Nonprofits shape the world for the better. Household names like American Red Cross, Doctors Without Borders, National Geographic, and American Civil Liberties Union were founded on ideals of helping others and bettering the world. Their founders were not savvy businessmen, but the growth and dominance that these organizations have established over the years certainly designates them as successful businesses.
Nonprofits and financial stability
According to The Financial Health of the United States Nonprofits Sector: Facts and Observations, which studied the finances of just over 200,000 nonprofits between 2010 and 2014, 50% of the nation’s nonprofits had less than one month’s cash reserves at any given time, and about 30% of nonprofits had lost money in the three year period.
A Harvard Business Review article outlined the difficulty nonprofits face in breaking even, citing many money-management blunders, specifically among the nonprofit sector. If more than half of regular business start ups or new businesses fail within the first five years, the figure for nonprofits that fail is even higher. A simple Google search on why nonprofits fail returns many articles, all of which include in their lists of reasons: poor accounting and money management.
There are many reasons why nonprofits struggle to stay financially stable, but even more reasons they should strive for that stability. If not to continue doing the work of their mission by staying financially sound, two other reasons nonprofits should stay financially stable are to attract and keep donors and to stay in good standing with the IRS.
Can’t live without ‘em: Donors
Research has shown that nonprofits who handle their money well are more likely to attract individual donors. Though nonprofits vary in income sources, it is vital that nonprofits work to instill confidence in their potential donors. After all, people want to know that their donations are going to support the causes that they believe in.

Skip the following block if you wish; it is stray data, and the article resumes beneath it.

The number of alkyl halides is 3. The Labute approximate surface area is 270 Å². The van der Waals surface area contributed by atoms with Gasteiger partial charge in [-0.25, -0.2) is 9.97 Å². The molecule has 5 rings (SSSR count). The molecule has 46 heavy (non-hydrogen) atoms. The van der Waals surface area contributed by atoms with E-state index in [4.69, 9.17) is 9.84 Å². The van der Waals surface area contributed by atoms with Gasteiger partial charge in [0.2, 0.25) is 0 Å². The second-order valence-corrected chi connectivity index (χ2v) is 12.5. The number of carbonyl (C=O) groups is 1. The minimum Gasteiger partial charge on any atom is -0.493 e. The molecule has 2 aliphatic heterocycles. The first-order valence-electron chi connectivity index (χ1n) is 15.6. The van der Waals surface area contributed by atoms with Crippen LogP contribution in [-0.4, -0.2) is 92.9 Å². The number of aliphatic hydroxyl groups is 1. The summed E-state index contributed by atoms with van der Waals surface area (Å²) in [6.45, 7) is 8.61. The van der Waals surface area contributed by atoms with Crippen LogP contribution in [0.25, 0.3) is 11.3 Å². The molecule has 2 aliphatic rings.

Many nonprofit directors believe that education on the issue or demographic that the nonprofit serves is often assumed to be the main way to encourage donors. They may also be inclined to tout low costs or spending.
But individuals, corporate partners, legislators, and others that contribute monetary funds want to know that their money is going to a financially sound organization, one that does and will continue to do good work. Showing good numbers and financial competency to any kind of donor helps nonprofits stay financially stable.
Can’t live without ‘em: The IRS
An organization must go through the many hoops of achieving nonprofit 501(c)(3) status: paperwork, more paperwork, and of course, making sure their paperwork is accurate. And each fiscal year the nonprofit must submit an annual report to the IRS.
501(c)(3) status is important for nonprofits and it incentivizes donors to contribute, since their contributions to qualified organizations become write offs on their personal taxes. But this designation is significant internally, too, when it comes to managing contributions, developing a budget, and allocating funds for various expenses. As a nonprofit, you need to show solid record keeping and manage funds well in order to stay in good graces with the IRS and other oversight agencies.
Can’t live without ‘em: Temple Management
Here at Temple Management, our services revolve around keeping nonprofits financially stable, or returning them to that state if there are problems. As evidenced by the facts and figures on American nonprofits, accounting and money management should be among the top priorities for a nonprofit hoping to grow and succeed.